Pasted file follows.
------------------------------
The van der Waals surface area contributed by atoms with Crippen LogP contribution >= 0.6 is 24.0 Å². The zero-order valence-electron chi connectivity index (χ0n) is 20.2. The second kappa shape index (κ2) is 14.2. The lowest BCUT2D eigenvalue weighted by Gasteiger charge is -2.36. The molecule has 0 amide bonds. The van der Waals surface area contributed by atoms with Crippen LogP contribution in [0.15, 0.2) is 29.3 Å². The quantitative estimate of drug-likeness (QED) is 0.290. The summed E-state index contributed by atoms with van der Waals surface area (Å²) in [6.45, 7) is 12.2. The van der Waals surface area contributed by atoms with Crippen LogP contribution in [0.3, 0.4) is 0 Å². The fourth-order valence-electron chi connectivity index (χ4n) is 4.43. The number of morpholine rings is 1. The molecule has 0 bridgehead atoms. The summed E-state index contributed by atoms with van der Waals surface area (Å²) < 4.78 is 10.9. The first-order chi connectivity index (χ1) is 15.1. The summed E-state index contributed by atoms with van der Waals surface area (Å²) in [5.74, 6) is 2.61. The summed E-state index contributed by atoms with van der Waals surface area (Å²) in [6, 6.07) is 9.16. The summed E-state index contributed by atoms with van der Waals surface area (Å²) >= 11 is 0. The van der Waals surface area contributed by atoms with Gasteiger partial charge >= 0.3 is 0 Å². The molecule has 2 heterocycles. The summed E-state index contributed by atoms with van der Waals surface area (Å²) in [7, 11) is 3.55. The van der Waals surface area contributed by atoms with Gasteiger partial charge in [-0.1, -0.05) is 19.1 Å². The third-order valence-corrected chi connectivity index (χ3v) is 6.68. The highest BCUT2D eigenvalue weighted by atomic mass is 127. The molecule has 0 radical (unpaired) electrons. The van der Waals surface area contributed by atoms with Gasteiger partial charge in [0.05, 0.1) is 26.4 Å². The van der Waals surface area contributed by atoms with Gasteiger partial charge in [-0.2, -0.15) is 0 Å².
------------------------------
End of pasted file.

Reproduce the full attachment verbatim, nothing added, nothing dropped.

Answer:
The van der Waals surface area contributed by atoms with Crippen LogP contribution >= 0.6 is 24.0 Å². The zero-order valence-electron chi connectivity index (χ0n) is 20.2. The second kappa shape index (κ2) is 14.2. The lowest BCUT2D eigenvalue weighted by Gasteiger charge is -2.36. The molecule has 0 amide bonds. The van der Waals surface area contributed by atoms with Crippen LogP contribution in [0.15, 0.2) is 29.3 Å². The quantitative estimate of drug-likeness (QED) is 0.290. The summed E-state index contributed by atoms with van der Waals surface area (Å²) in [6.45, 7) is 12.2. The van der Waals surface area contributed by atoms with Crippen LogP contribution in [0.3, 0.4) is 0 Å². The fourth-order valence-electron chi connectivity index (χ4n) is 4.43. The number of morpholine rings is 1. The molecule has 0 bridgehead atoms. The summed E-state index contributed by atoms with van der Waals surface area (Å²) < 4.78 is 10.9. The first-order chi connectivity index (χ1) is 15.1. The summed E-state index contributed by atoms with van der Waals surface area (Å²) in [5.74, 6) is 2.61. The summed E-state index contributed by atoms with van der Waals surface area (Å²) in [6, 6.07) is 9.16. The summed E-state index contributed by atoms with van der Waals surface area (Å²) >= 11 is 0. The van der Waals surface area contributed by atoms with Gasteiger partial charge >= 0.3 is 0 Å². The molecule has 2 heterocycles. The summed E-state index contributed by atoms with van der Waals surface area (Å²) in [7, 11) is 3.55. The van der Waals surface area contributed by atoms with Gasteiger partial charge in [-0.1, -0.05) is 19.1 Å². The third-order valence-corrected chi connectivity index (χ3v) is 6.68. The highest BCUT2D eigenvalue weighted by atomic mass is 127. The molecule has 0 radical (unpaired) electrons. The van der Waals surface area contributed by atoms with Gasteiger partial charge in [0.05, 0.1) is 26.4 Å². The van der Waals surface area contributed by atoms with Gasteiger partial charge in [-0.2, -0.15) is 0 Å².